Can India keep up?

Can India keep up?

India’s transport sector is large and diverse, but it has not been able to keep up with increasing demand, and is proving to be a drag on the economy. Major improvements are required to support the country’s continued economic growth and to reduce poverty. CLAIRE RENCKEN reports.

With India’s gross domestic product (GDP) growing at over seven percent per year (now estimated at US$ 1,22 trillion or R13,54 trillion) and the manufacturing sector enjoying double-digit growth rates, the Indian freight industry is expected to grow at a rate of ten percent per year. India spends 15 to 20 percent of its GDP on transport and logistics, compared to an average eight to ten percent in other developing countries. 

According to research done by The World Bank, a major investor in the transport sector in India, transport caters to the needs of about 1,1 billion people. In 2007, the sector contributed about 5,5 percent to the nation’s GDP, with road transportation contributing the lion’s share.

The roads in India carry almost 90 percent of the country’s passenger traffic and 65 percent of its freight. The density of India’s highway network – at 0,66 km of highway per square kilometre of land – is similar to that of the United States, and much greater than that of China or Brazil. However, most highways in India are narrow and congested, with poor surface quality, and 40 percent of India’s villages do not have access to all-weather roads.

Looking at the rail sector, Indian Railways is one of the largest under single management. It carries roughly 17 million passengers and about two million tonnes of freight per day, and is one of the world’s largest employers. 

Indian Railways plays a leading role in carrying passengers and cargo across the country’s vast territory. However, most of its major corridors have capacity constraints and require enhancement plans.

As for ports, India has 12 major and 187 minor and intermediate ports along its more than 7 500 km-long coastline. These ports serve the country’s growing foreign trade in petroleum products, iron ore and coal, as well as the increasing movement of containers. Inland water transportation remains largely undeveloped, despite India’s 14 000 km of navigable rivers and canals.

In terms of aviation, India has 125 airports, including 11 international airports. Indian airports handled 96 million passengers and 1,5 million tonnes of cargo in 2006/07; an increase of 31,4 percent for passenger and 10,6 percent for cargo traffic over the previous year. The dramatic increase in air traffic in recent years has placed a heavy strain on the country’s major airports.

The major challenges facing the sector are:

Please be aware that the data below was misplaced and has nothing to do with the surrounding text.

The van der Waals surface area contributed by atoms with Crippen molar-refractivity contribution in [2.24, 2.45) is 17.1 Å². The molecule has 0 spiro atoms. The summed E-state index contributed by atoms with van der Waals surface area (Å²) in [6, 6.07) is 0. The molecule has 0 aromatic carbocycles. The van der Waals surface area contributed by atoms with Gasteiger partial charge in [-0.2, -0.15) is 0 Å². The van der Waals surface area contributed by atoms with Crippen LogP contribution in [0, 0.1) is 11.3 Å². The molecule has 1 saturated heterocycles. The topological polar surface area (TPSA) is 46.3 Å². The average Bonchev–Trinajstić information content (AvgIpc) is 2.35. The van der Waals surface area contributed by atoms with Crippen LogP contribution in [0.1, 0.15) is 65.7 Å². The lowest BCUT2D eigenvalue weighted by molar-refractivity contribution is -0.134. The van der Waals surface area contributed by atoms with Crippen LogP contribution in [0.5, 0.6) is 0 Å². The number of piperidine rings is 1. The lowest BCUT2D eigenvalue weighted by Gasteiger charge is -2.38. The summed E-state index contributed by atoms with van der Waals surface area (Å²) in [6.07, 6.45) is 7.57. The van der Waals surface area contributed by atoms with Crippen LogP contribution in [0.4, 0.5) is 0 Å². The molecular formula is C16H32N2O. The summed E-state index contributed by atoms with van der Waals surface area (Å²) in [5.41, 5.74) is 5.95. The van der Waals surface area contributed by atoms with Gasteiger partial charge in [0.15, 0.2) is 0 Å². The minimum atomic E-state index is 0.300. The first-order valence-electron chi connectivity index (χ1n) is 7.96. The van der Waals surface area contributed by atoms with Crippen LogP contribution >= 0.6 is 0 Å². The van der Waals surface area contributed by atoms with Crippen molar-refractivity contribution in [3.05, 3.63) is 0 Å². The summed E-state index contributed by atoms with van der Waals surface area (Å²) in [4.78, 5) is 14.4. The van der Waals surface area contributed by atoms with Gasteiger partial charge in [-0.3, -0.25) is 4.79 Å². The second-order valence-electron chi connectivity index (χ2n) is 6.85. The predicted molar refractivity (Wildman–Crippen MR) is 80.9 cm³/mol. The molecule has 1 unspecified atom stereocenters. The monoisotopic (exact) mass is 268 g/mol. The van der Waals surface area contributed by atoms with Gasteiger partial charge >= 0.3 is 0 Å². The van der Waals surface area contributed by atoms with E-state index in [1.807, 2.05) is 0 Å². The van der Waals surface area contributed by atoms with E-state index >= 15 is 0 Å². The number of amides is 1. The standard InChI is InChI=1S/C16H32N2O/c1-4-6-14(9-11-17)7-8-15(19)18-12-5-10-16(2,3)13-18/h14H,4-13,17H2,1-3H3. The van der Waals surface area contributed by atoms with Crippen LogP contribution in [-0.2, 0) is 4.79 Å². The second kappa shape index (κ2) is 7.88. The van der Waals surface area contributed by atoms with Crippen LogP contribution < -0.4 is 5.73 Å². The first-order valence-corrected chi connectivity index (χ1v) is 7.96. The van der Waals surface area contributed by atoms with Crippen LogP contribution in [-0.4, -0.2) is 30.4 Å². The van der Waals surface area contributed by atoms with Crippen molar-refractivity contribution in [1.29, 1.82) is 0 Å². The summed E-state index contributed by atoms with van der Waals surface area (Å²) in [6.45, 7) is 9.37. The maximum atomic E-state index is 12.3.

• India’s roads are congested and of poor quality. Lane capacity is low – most national highways have two lanes or less. A quarter of all India’s highways are congested. Many roads are of poor quality and road maintenance remains under-funded – only around one-third of maintenance needs are met. This leads to the deterioration of roads and high transport costs for users. 

• Rural areas have poor access. Roads are significant for the development of the rural areas, which are home to almost 70 percent of India’s population. Although the rural road network is extensive, some 33 percent of India’s villages do not have access to all-weather roads and remain cut off during the monsoon season. The problem is more acute in India’s northern and north-eastern states, which are poorly linked to the country’s major economic centres.

• All the country’s high-density rail corridors face severe capacity constraints. Also, freight transportation costs by rail are much higher than in most countries, as freight tariffs in India have been kept high to subsidise passenger traffic. 

• Urban centres are severely congested. In Mumbai, Delhi and other metropolitan centres, roads are often severely congested during the rush hours. The dramatic growth in vehicle ownership during the past decade has reduced rush hour speeds, especially in the central areas of major cities.

• Ports are congested and inefficient. Port traffic has more than doubled during the 1990s, touching 650 million tonnes in 2006/07. India’s ports need to significantly ramp up their capacity and efficiency to meet this surging demand.

• Airport infrastructure is strained. Air traffic has been growing rapidly, leading to severe strain on infrastructure at major airports, especially those in Delhi and Mumbai, which account for more than 40 percent of the nation’s air traffic.

The good news is that the Indian government has recognised the various deficits in the transport sector and is striving to modernise, expand and integrate the country’s transport services.

It is also seeking to mobilise resources for this purpose and to gradually shift the role of government from that of a producer to an enabler. In recent years, the government has made substantial efforts to tackle the sector’s shortcomings and to reform its transport institutions.

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